Contaminated fuel caused the engine problems of Brussels Airlines Airbus A330 OO-SFU


The issues at the engines of the Brussels Airlines Airbus A330-200 registered OO-SFU, affected by technical problems during flight SN358 between Kinshasa and Brussels on December 11, were caused by contaminated kerosene, said a spokeswoman of the company this Friday, 28 December. An investigation must still determine the reasons for this contamination.

On 11 December, an Airbus A330-200 from Brussels Airlines had successively experienced problems on its two engines between Kinshasa in the Democratic Republic of Congo and Brussels Airport, as was the first to report. The left engine had unexpectedly stopped during the flight above Algeria, before being re-ignited. Later, the right engine, in turn, also had problems during the approach of Brussels Airport. The aeroplane had finally landed safely in Belgium with its two engines running normally. It has been idle from the date of the incident until this Friday, 28 December.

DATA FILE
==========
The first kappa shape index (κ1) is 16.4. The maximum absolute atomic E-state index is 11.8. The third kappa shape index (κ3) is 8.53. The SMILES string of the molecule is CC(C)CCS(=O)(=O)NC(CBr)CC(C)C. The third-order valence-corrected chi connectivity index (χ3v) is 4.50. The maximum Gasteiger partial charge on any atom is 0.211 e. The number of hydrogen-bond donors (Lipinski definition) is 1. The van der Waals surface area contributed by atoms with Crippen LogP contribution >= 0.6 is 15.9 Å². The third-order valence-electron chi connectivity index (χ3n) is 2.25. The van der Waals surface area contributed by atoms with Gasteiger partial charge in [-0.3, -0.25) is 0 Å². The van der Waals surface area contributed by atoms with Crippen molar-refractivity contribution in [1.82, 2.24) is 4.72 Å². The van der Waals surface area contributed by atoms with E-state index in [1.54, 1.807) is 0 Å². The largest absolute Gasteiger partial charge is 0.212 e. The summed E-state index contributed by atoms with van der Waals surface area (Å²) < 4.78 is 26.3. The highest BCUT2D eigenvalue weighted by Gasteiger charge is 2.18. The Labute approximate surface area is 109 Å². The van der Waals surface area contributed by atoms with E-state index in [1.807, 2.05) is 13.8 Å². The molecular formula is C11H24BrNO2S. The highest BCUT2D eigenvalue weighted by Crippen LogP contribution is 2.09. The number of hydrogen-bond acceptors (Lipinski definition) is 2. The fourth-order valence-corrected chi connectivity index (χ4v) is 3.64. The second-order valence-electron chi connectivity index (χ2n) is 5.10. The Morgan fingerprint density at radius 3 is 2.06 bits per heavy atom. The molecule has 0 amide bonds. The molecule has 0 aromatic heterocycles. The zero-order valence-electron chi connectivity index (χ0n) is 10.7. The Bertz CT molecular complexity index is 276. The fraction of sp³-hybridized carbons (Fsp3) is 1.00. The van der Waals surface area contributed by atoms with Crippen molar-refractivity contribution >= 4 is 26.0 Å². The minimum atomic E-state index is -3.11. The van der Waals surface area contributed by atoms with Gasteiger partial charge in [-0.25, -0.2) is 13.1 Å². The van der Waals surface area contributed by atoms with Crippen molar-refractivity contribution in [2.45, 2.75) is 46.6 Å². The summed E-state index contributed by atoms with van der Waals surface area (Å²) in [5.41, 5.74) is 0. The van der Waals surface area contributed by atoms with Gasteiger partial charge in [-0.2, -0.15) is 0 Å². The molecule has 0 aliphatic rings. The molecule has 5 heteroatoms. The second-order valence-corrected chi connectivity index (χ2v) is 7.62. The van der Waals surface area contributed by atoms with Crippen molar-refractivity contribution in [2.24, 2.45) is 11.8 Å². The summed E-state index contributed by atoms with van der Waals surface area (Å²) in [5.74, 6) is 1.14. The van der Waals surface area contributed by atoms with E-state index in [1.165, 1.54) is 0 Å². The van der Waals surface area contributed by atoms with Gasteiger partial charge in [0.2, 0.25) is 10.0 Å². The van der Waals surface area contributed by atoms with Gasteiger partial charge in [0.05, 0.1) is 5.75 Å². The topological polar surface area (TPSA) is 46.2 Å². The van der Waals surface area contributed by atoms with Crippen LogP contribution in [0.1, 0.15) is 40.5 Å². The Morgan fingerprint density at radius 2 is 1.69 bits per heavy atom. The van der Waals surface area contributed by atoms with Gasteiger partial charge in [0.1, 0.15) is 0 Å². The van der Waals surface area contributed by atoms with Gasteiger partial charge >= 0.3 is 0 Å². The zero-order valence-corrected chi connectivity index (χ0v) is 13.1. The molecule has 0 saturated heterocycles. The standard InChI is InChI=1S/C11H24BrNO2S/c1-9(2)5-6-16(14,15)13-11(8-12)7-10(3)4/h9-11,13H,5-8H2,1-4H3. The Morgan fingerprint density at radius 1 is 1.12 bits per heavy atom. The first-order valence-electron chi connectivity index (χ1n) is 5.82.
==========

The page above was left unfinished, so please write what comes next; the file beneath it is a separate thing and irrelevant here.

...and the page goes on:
Tests revealed that the problem on the left engine was related to an IT concern but also that a “contamination of kerosene” was at the root of the malfunctions of the right engine, says Maaike Andries, spokeswoman of Brussels Airlines. The investigation of the source of contamination is still ongoing, she adds.

The company has already carried out checks at the airports of Kinshasa, Douala (Cameroon) and Dakar (Senegal) but no contaminated kerosene has been detected. “It may be one single mistake,” the spokeswoman said, adding that additional controls are planned.

This Friday the Airbus A330-200 successfully made a first test flight (SN9951) above Belgium and The Netherlands since this incident. “Everything went well and the aircraft is fully operational again,” says Maaike Andries.


  1. Contaminated fuel ? Is that so ? how many other complaints then ? It is not possible that only Brussels airlines had troubles. But this is probably the best explanation for public interest…

  2. Luke Skywalker, do you have a better explanation? The company made an investigation. It could be biased indeed, but the Belgian AAIB will provide a final answer; let’s wait for it!


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